On the very last day of 2014, the Department of Energy (DOE) released new energy efficiency standards for linear fluorescent lights that will lower the electric bills of virtually every office building, school, and hospital across the country by $15 billion through 2030. The new DOE standards are a big deal as there are billions of these tubular lights in place and they are often on for 12 or more hours a day.
These lighting standards culminate a very successful energy-saving year by DOE, which finalized minimum energy efficiency standards for 10 product categories ranging from commercial refrigeration equipment to furnace fans to external power supplies (the ubiquitous little black box chargers needed to power our laptop computers and cell phones). According to DOE, these 10 standards will eliminate 435 million metric tons of carbon dioxide emissions from power plants, the largest source of climate change pollution in the United States and save America’s businesses and families $78 billion in electricity bills through 2030.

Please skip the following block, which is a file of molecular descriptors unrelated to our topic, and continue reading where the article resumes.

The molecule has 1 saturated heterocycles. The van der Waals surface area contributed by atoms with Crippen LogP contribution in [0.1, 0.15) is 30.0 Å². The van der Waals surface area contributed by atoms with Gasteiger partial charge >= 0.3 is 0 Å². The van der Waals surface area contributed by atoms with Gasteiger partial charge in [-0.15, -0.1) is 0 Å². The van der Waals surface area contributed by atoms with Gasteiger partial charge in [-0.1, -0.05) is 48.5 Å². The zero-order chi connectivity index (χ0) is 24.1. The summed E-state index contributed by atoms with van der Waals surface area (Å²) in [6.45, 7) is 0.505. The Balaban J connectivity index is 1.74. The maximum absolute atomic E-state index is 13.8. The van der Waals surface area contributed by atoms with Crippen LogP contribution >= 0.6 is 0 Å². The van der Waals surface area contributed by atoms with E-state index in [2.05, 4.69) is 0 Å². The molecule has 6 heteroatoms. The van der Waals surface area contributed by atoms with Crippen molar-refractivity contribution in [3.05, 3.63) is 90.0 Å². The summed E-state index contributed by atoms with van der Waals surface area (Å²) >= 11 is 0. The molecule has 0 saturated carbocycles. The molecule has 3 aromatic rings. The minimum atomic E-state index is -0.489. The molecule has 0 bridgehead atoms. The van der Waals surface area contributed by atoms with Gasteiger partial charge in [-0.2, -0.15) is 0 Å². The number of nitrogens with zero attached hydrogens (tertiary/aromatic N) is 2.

And this lighting standard for what is known in the industry as “General Service Fluorescent Lamps” was worth waiting for as it represents the greatest energy (and financial) savings of all those set in 2014.